Hunger Games Series Review
I just finished watching Hunger Games, reminding me just how much I enjoyed the first book. I’m now looking forward to seeing Catching Fire, even though I thought the series fell flat.
The first book was amazing! The unthinkable happens and to save her sister, Katniss is thrown head first into a series of situations that are expected to kill her. Although she has every right to give up or have a psychological break down, she fights through and even finds a way for her and Peeta to make it out in one piece.
There was a bit of foreshadowing in this first book when Peeta admits his love for her, though reading between the lines, it seems like something he and Haymitch came up with to help keep her alive. This was a nice twist that she was able later to use to her and Peeta’s advantage, but there was no reason for them to leave her out of the planning. When it was revealed, there was no camera on her looking for legitimate surprise. It just seemed like something they thought she didn’t need to know, which bothered me.
This continued in the second and third books. People kept plotting with her as the star player, yet they don’t keep her informed. A highlight was when they break her out of the second Arena without telling her what the plan was or even that there was one. Events spiral further and further out of her control and instead of trying to take that control back, which is what I expected her to do, she simply does what other people tell her, going so far as following others into a battle zone for pictures rather than to fight. In the end, she has a complete psychological meltdown and is basically kept away from everyone else, even when the good guys won. This really ruined the series for me.
People have argued that this was what made the series realistic and refreshing. That may be, but I don’t read fiction for that level of realism. I like to see the world throw all the shit it can at the main character and for that character to come out alright in the end. Why? Because the real world isn’t like that. In the real world, people are put into situations that they can’t handle and it breaks them. I want my fiction to support my delusion that I will make it through whatever tough spot I’m facing and my struggle will make me a better person in the end. If a fictional character can’t make it through their situation which is 1000x worse than mine, how am I going to survive my mundane problems?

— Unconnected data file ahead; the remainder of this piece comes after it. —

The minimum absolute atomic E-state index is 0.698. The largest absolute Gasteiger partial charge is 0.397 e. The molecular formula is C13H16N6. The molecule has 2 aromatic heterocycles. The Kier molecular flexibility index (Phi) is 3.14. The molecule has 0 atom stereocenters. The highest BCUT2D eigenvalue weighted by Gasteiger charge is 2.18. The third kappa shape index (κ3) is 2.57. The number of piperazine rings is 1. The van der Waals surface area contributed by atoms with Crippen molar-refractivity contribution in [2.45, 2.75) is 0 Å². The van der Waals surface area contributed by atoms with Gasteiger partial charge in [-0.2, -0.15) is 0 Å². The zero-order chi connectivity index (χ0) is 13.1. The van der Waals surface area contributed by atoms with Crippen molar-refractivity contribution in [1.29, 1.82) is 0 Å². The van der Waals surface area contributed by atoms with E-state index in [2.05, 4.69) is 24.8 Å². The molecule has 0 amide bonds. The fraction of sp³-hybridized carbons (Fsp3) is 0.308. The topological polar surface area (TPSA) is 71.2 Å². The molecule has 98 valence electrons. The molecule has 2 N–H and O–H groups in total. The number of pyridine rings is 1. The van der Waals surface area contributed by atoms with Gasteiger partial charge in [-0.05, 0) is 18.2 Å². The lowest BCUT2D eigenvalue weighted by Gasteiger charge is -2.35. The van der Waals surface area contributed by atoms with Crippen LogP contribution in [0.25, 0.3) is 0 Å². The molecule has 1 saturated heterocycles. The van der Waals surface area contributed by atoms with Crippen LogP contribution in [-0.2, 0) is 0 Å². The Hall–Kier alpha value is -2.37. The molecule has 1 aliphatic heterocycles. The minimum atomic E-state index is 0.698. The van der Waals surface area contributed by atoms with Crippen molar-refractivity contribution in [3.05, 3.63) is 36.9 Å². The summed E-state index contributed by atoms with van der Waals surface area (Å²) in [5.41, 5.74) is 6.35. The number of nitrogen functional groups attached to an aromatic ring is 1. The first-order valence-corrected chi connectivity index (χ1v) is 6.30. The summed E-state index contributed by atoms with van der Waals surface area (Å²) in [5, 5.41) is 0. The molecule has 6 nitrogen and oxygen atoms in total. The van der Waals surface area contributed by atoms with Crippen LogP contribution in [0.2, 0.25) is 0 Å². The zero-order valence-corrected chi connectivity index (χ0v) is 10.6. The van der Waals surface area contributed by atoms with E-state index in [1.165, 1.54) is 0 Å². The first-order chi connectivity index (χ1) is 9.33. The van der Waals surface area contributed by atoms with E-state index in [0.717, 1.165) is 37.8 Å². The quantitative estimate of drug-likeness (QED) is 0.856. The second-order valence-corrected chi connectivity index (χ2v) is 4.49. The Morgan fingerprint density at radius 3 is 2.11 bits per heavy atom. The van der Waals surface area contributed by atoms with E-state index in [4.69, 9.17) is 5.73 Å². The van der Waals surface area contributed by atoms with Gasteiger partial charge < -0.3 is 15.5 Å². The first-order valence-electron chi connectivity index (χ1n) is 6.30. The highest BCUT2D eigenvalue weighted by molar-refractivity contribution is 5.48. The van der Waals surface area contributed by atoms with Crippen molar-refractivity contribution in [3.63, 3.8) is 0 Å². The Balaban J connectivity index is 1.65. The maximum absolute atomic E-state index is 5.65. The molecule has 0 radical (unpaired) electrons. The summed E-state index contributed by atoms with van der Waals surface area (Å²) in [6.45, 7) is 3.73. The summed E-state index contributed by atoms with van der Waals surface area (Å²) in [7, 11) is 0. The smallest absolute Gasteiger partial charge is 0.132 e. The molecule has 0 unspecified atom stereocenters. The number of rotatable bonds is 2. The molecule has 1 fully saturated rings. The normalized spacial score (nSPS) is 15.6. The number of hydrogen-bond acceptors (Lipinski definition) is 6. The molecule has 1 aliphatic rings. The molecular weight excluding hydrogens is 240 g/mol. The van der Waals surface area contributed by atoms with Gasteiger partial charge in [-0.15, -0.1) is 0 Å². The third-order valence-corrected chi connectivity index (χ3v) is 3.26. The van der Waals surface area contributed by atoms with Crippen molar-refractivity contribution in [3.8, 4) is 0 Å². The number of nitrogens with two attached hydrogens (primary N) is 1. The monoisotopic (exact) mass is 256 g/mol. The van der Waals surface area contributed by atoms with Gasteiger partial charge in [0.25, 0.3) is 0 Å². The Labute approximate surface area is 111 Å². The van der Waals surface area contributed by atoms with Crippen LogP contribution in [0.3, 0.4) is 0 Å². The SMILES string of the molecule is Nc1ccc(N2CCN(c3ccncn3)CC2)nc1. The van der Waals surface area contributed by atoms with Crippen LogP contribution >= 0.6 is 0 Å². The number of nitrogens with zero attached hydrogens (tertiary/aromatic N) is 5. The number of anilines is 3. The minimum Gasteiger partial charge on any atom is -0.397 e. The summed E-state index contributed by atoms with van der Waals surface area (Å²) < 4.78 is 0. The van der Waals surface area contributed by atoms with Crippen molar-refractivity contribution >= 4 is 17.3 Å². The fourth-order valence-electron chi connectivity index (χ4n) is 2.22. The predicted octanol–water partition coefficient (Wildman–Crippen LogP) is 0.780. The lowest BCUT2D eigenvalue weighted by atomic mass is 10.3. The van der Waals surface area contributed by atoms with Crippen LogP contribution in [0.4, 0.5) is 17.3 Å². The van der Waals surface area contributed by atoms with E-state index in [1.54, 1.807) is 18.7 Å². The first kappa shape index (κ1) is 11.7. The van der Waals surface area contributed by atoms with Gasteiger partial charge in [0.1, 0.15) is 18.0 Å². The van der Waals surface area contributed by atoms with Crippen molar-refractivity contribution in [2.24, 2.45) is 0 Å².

If I had written the series, I would have done it much different. I love the first book, so I wouldn’t change it, though I would have made it the 73rd Hunger Games. The second book would have followed Katniss as she worked with Haymitch and Peeta to train the next year’s fighters. She would learn the behind-the-scenes politics from Haymitch that she had missed the previous year and in doing so, she would have made many acquaintances. She and Peeta would be famous, of course, and many people would want to be her friend. As they got to know her, however, they would realise just how hard the arena was on her and how she could have died, and how others are dying for their entertainment. When those from her district died, they would see how real it was for her and they would start to think that maybe all is not right in the world. The third book would follow events similar to Catching Fire, where the capital tries to maintain control by throwing previous victors back in the arena. Unfortunately, this backfires and the citizens of the capital rise up alongside the 12 districts to stop the games. Only 5-7 people are left in the arena when everything shuts down and they are allowed to go home. Katniss is war-hardened with some PTSD, but she’s working through it.
This layout has all of the elements that make the first book so good, but on a grander scale. Her sister being chosen is the catalyst for the first book, while her participating in the games is the catalyst for the series; In the first book, she uses Peeta’s love for her as a way to gain sympathy from viewers, while she uses their favouritism to try to change the status quo in my version of the 2nd book; and finally, her supposed romance with Peeta, which made her more of a person to the viewers and forced the game master to change the rules and allow both of them to survive has the same effect has her interactions with her new capital friends who help the 12 districts stop the game once and for all. To me, this is much more satisfying and much less bitter-sweet. Why couldn’t it have happened like this?